Magnum has come out with its report on sugar sector. According to the research firm the use and valorization of sugarcane by-products, such as ethanol, electric power, and other derivatives, can cushion against low sugar prices and other market risks.

Indian Sugar Sector: Sugar sector is India’s second largest agro-based processing industry after the cotton textiles industry, having a lion’s share in accelerating industrialization process and bringing socio-economic changes in under developed rural areas. Sugar sector holds considerable significance to the Indian economy as it is one of the main drivers of the country’s rural economy, supporting its agricultural growth. Over 50 million farmers and their families are directly dependent on the sector, along with workers and entrepreneurs of almost 500 operating mills, apart from a host of wholesalers and distributors spread across the country. On the global front too the Indian sugar sector occupies a noteworthy position of being the top producer after Brazil and the largest consumer of the commodity in the world. India is and remains a key growth driver for world sugar, growing above the Asian and world consumption growth average. Besides farmers, an estimated 0.5 million workers are directly employed as agricultural labor involved in cultivation and harvesting.

The sugar industry also supports diversified ancillary activities and skills that support the local economy. The dependent population creates substantial demand for local goods and services. The sector also has major social and economic impact for the nation as it is a green industry and is largely self-sufficient in energy needs through utilization of bagasse for generating electricity and steam. In fact, the sugar industry generates surplus exportable energy through cogeneration and contributes to reducing the energy deficit that country is currently facing. Sugar Industry in India is well developed with a consumer base of more than billions of people. While consumption of sugar has been growing historically, the production has been cyclical in the inherently a cyclic industry.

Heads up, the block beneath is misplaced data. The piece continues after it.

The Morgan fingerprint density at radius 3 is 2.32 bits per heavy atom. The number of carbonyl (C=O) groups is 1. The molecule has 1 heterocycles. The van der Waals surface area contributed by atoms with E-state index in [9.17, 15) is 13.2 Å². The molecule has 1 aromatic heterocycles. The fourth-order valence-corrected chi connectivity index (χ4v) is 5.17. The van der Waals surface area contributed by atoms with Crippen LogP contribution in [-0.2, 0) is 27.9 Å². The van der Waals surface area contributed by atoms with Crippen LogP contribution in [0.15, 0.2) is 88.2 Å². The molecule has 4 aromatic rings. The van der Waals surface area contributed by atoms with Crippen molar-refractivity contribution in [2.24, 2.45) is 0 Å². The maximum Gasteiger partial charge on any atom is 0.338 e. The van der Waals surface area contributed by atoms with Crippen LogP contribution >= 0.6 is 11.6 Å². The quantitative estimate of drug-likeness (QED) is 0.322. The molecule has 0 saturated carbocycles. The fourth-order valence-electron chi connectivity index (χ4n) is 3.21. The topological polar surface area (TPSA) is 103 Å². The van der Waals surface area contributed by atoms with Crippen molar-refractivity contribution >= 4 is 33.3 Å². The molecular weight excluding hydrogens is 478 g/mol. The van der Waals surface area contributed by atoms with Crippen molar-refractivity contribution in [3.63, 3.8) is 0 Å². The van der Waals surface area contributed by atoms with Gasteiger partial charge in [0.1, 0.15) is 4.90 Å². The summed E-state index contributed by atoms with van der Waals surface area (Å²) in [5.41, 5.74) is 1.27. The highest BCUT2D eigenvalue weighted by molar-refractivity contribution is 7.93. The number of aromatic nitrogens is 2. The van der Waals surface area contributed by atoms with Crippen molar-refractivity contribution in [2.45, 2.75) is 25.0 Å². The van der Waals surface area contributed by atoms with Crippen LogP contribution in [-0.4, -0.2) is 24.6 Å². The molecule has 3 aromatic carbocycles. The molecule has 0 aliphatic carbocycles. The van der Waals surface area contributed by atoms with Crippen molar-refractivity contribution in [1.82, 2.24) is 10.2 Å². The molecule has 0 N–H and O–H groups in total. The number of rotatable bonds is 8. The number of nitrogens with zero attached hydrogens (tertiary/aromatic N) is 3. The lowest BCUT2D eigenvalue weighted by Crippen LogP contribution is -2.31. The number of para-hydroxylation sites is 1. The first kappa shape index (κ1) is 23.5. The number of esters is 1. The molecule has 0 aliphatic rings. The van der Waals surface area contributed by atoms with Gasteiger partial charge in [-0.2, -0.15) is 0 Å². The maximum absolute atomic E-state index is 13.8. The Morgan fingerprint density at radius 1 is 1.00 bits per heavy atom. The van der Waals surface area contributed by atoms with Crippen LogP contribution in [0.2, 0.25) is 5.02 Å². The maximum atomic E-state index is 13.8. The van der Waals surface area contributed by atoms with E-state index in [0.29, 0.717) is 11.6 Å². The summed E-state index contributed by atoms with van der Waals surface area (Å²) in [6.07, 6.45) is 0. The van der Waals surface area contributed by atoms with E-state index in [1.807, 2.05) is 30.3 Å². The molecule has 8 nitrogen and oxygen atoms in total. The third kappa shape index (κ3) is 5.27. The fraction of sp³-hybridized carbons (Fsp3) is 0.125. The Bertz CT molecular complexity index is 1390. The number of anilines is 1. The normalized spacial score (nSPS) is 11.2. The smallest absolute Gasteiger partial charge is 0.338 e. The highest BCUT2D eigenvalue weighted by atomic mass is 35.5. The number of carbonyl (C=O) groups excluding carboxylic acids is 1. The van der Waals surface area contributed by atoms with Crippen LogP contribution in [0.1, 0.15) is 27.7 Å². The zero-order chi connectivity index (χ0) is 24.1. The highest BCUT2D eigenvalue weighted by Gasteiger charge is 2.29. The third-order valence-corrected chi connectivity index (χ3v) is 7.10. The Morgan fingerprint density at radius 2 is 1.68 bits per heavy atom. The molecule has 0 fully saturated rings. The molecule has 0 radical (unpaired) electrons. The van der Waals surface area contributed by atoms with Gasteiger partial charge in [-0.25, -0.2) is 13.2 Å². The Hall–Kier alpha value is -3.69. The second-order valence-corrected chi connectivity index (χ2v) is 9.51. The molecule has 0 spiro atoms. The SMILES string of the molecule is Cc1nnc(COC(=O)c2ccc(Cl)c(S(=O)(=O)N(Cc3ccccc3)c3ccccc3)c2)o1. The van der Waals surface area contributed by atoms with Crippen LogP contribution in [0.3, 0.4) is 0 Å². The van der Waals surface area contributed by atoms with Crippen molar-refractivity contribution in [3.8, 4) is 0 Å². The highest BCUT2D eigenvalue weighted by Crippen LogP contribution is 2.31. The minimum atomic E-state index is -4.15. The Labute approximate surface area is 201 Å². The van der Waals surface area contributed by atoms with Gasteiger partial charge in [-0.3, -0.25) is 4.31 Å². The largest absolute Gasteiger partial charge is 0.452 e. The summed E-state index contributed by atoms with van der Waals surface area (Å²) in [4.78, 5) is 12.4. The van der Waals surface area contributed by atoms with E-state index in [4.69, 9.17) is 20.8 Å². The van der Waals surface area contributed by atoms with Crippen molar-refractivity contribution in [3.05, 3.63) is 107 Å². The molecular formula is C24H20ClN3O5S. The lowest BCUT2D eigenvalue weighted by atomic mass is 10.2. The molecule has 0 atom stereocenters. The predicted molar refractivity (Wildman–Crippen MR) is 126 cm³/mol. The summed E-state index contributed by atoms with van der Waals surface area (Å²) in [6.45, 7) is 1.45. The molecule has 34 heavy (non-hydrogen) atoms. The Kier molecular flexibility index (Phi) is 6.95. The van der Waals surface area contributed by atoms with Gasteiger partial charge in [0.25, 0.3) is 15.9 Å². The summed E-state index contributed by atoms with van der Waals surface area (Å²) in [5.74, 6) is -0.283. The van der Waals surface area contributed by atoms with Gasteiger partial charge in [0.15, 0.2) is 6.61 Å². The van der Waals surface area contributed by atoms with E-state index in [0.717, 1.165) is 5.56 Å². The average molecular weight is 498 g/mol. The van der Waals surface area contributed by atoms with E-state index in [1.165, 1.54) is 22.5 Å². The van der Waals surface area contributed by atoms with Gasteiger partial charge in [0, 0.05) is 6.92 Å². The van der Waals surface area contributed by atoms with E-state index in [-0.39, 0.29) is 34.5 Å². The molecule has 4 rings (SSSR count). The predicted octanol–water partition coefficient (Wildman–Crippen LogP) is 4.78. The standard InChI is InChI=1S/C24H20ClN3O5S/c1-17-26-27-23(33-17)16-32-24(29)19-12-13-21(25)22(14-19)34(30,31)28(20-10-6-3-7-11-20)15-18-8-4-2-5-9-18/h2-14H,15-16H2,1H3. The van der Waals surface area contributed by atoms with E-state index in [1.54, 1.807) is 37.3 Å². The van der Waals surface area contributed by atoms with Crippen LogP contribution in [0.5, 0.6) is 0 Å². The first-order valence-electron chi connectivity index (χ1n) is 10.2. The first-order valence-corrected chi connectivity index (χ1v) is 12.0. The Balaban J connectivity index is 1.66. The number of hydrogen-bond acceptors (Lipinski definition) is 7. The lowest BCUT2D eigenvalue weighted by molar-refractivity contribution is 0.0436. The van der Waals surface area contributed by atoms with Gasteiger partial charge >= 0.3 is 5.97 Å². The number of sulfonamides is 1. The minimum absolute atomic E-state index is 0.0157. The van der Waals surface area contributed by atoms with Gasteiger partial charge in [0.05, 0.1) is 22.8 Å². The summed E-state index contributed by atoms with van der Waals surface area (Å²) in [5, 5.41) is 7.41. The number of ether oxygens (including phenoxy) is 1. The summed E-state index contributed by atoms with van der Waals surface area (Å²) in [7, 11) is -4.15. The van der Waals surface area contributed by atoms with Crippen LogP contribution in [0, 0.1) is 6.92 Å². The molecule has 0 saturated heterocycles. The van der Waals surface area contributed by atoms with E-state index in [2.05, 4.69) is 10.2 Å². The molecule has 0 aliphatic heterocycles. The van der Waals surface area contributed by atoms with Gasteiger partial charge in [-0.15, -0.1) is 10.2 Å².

The sector follows a 5 year sugar cycle of 2-3 years of good production of sugarcane followed by 2-3 years of low production. The cyclic pattern basically is manifested in the supply-demand dynamics and with both supply and demand being relatively inelastic in the short run. The competing crops and their remuneration, too, play important role in sugarcane output, particularly in India. This industry has been in the limelight on the back of a surge in crude oil, the main source of energy, which resulted in a rise in demand for ethanol, a derivative of sugarcane. However, investments in by-products are at a nascent stage, and the sector has struggled to generate a return on invested capital in excess of its cost of capital in most years, primarily due to a high mandated fixed cane price and a volatile sugar price.

Conclusion: With, India’s consumption expected to double in next 20 years, the nation with world’s second largest population could account for around 18% of the world’s sugar consumption. India which is currently the largest sugar consumer has one of the lowest per capita consumption figures (21 kg per annum compared with 58 kg in Brazil). This under consumption provides room for large consumption growth in the foreseeable future. The country’s population of over 1.21 bn is expected to reach over 1.53 billion by 2030, which should drive sugar consumption to new highs. Various initiatives like NREGA (outlay increased from Rs 40,100 crore in 2010- 11 to Rs 41,000 crore in 2011-12) should catalyze rural incomes and food demand, leading to higher sugar consumption. Sugar is an income derivative. India’s increasing per capita income from Rs 10,574 in 1993-94 to Rs 44,345 in 2010-11, will also translate into a higher sugar offtake in the coming years.

Indian Sugar sector can well be a global leader provided it comes out of the vicious cycle of shortage and surplus of sugarcane, lower sugarcane yield, lower sugar recovery, ever increasing production costs and mounting losses. It needs quality management at all levels of activity to enhance productivity and production. Attention is required on cost minimization and undertaking by-product processing activities. With sugar demand in India growing steadily at around 4% per year over the past 10 years, there is a need to expand sugar production in India. The potential for expanding production surely exists but is not being fully exploited which can be done by introducing some adjustments to ensure a market driven relationship between sugar and sugarcane prices. Also, relaxing some of the existing measures, such as the monthly releases, could provide sugar factories with some cash flow flexibility.

The use and valorization of sugarcane by-products, such as ethanol, electric power, and other derivatives, can cushion against low sugar prices and other market risks. Clearly, the decontrol of the sugar industry can only be undertaken within the context of broader domestic reforms, because of the linkages on both demand and supply sides that prevail in agricultural commodity markets.

source: moneycontrol

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